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Micropapillary pattern: a distinct pathological marker to subclassify tumours with a significantly poor prognosis within small peripheral lung adenocarcinoma (≤20 mm) with mixed bronchioloalveolar and invasive subtypes (Noguchi's type C tumours)

Authors


Yoshifumi Makimoto MD, Department of Pathology, Fukuoka University School of Medicine, 7-45-1 Nanakuma, Jonan-ku, Fukuoka 814-0180, Japan. e-mail: yo-mac@minf.med.fukuoka-u.ac.jp

Abstract

Aims:  A micropapillary pattern (MPP) in lung adenocarcinoma, characterized by papillary structures with epithelial tufts lacking a central fibrovascular core, has been reported to be a new pathological marker of poor prognosis. However, its clinicopathological and prognostic significance in small lung adenocarcinomas (≤20 mm) remains undetermined. A new histological classification of small lung adenocarcinoma proposed by Noguchi et al. has been found to be useful since it has defined surgically curable bronchioloalveolar carcinoma (BAC)-type tumours (Noguchi's type A and B) based on the absence of active fibroblastic proliferation. However, BAC-type tumours with active fibroblastic proliferation (Noguchi's type C), which is adenocarcinoma with mixed subtypes including BAC and invasive carcinoma in the new World Health Organization (WHO) classification, account for most of the small adenocarcinomas and represent a heterogeneous group ranging from minimal to overtly invasive cancer with variable prognoses. Therefore, in this study the aim was to investigate whether MPP can be an additional histological marker(s) to subclassify this heterogeneous group in small lung adenocarcinoma.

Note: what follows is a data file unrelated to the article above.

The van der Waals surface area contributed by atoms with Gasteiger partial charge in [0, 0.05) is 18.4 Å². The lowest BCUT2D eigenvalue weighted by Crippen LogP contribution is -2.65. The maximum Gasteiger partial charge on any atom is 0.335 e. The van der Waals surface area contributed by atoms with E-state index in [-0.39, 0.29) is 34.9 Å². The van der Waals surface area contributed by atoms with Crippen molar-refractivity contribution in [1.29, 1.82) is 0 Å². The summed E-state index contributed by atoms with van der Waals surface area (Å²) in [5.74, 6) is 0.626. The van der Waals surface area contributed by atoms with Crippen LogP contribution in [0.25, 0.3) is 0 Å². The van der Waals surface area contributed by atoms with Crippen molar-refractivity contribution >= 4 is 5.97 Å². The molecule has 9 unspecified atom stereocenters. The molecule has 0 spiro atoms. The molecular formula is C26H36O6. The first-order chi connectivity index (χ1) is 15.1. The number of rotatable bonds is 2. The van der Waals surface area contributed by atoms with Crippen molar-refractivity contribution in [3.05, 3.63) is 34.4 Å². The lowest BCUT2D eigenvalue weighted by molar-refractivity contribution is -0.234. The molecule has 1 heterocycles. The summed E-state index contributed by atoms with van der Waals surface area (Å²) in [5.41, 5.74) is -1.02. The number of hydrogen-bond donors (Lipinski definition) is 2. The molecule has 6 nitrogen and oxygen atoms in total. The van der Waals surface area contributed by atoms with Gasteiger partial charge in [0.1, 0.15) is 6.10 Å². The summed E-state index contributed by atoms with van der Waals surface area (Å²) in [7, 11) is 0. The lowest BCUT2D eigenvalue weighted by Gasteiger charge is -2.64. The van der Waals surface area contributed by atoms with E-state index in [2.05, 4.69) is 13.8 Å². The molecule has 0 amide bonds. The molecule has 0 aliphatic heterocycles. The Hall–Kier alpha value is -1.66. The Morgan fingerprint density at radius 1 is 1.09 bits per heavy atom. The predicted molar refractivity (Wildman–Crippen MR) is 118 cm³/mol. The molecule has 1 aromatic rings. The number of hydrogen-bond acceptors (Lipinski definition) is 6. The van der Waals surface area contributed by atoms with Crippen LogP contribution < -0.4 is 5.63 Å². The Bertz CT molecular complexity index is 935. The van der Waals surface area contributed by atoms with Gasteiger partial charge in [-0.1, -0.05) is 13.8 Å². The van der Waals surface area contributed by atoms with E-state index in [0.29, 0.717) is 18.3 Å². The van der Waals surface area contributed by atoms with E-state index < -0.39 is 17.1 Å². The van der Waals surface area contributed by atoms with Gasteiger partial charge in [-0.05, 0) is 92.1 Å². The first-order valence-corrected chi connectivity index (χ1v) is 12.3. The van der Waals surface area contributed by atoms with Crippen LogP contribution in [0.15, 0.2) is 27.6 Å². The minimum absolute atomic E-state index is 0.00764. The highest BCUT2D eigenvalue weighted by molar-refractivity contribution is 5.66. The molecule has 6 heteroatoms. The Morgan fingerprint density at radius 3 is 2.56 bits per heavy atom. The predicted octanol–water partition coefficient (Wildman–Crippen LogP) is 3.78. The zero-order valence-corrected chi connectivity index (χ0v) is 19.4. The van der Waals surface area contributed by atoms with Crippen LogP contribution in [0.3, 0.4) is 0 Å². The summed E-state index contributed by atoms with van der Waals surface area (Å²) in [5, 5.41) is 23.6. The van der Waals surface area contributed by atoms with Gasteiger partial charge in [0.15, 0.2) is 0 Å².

Methods and results:  One hundred and twenty-two cases of small lung adenocarcinomas (≤20 mm in maximum dimension) classified according to the new WHO classification and Noguchi's proposal were analysed with reference to the presence of MPP. Of the 122 cases, 67 (55%) were MPP-positive and 55 (45%) were MPP-negative. Lymph node metastasis and pleural invasion were significantly more frequent in the MPP-positive group: 74% and 66% in the positive group versus 26% and 34% in the negative group, respectively. The 5-year survival of the MPP-positive group was 54%, whereas that of the MPP-negative group was 81% (P = 0.024). The 5-year survival rates of BAC (Noguchi's type A and B) (n =14), mixed BAC and invasive adenocarcinoma (Noguchi's type C) (n = 85) and invasive adenocarcinoma (Noguchi's type D and F) (n = 23) were 100%, 68% and 36%, respectively. In patients with mixed BAC and invasive adenocarcinoma (Noguchi's type C tumours), the 5-year survival of the MPP-positive group (n = 51) was 54%, significantly lower than that of the MPP-negative group (n = 23) of 100% (P = 0.02).

Conclusions:  MPP is a simple and distinct pathological marker to subclassify tumours with a significantly poor prognosis within small (≤20 mm) mixed BAC and invasive adenocarcinoma (Noguchi's type C tumours).

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